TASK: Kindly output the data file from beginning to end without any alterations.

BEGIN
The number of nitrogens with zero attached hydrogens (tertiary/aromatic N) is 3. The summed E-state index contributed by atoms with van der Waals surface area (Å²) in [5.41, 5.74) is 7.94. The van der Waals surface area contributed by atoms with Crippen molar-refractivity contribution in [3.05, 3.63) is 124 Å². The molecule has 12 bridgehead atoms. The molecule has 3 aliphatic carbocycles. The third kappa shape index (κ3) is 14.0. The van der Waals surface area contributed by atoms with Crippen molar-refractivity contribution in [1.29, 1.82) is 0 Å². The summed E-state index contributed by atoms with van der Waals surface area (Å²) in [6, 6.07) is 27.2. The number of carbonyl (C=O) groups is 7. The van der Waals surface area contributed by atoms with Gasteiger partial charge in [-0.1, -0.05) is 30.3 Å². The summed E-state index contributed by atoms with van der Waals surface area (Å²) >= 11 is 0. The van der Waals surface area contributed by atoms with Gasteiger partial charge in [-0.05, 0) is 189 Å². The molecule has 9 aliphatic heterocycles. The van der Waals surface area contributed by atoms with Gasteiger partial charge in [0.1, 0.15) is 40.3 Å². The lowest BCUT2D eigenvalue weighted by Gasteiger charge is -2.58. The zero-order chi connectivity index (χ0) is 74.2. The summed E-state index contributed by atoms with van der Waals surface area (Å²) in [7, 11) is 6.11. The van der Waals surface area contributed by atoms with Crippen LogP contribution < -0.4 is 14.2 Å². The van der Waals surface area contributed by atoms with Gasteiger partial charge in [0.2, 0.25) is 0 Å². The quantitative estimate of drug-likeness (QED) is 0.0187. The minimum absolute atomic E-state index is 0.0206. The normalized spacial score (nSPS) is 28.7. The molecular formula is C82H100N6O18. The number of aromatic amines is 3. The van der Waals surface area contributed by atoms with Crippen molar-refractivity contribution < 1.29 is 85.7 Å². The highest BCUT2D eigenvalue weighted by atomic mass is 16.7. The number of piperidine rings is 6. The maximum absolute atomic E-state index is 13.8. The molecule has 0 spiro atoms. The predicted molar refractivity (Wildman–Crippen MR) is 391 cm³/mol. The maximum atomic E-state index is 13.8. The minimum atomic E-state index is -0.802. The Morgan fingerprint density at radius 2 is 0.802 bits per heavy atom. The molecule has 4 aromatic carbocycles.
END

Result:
The number of nitrogens with zero attached hydrogens (tertiary/aromatic N) is 3. The summed E-state index contributed by atoms with van der Waals surface area (Å²) in [5.41, 5.74) is 7.94. The van der Waals surface area contributed by atoms with Crippen molar-refractivity contribution in [3.05, 3.63) is 124 Å². The molecule has 12 bridgehead atoms. The molecule has 3 aliphatic carbocycles. The third kappa shape index (κ3) is 14.0. The van der Waals surface area contributed by atoms with Crippen molar-refractivity contribution in [1.29, 1.82) is 0 Å². The summed E-state index contributed by atoms with van der Waals surface area (Å²) in [6, 6.07) is 27.2. The number of carbonyl (C=O) groups is 7. The van der Waals surface area contributed by atoms with Gasteiger partial charge in [-0.1, -0.05) is 30.3 Å². The summed E-state index contributed by atoms with van der Waals surface area (Å²) >= 11 is 0. The van der Waals surface area contributed by atoms with Gasteiger partial charge in [-0.05, 0) is 189 Å². The molecule has 9 aliphatic heterocycles. The van der Waals surface area contributed by atoms with Gasteiger partial charge in [0.1, 0.15) is 40.3 Å². The lowest BCUT2D eigenvalue weighted by Gasteiger charge is -2.58. The zero-order chi connectivity index (χ0) is 74.2. The summed E-state index contributed by atoms with van der Waals surface area (Å²) in [7, 11) is 6.11. The van der Waals surface area contributed by atoms with Crippen LogP contribution < -0.4 is 14.2 Å². The van der Waals surface area contributed by atoms with Gasteiger partial charge in [0.2, 0.25) is 0 Å². The quantitative estimate of drug-likeness (QED) is 0.0187. The minimum absolute atomic E-state index is 0.0206. The normalized spacial score (nSPS) is 28.7. The molecular formula is C82H100N6O18. The number of aromatic amines is 3. The van der Waals surface area contributed by atoms with Crippen molar-refractivity contribution < 1.29 is 85.7 Å². The highest BCUT2D eigenvalue weighted by atomic mass is 16.7. The number of piperidine rings is 6. The maximum absolute atomic E-state index is 13.8. The molecule has 0 spiro atoms. The predicted molar refractivity (Wildman–Crippen MR) is 391 cm³/mol. The maximum atomic E-state index is 13.8. The minimum atomic E-state index is -0.802. The Morgan fingerprint density at radius 2 is 0.802 bits per heavy atom. The molecule has 4 aromatic carbocycles.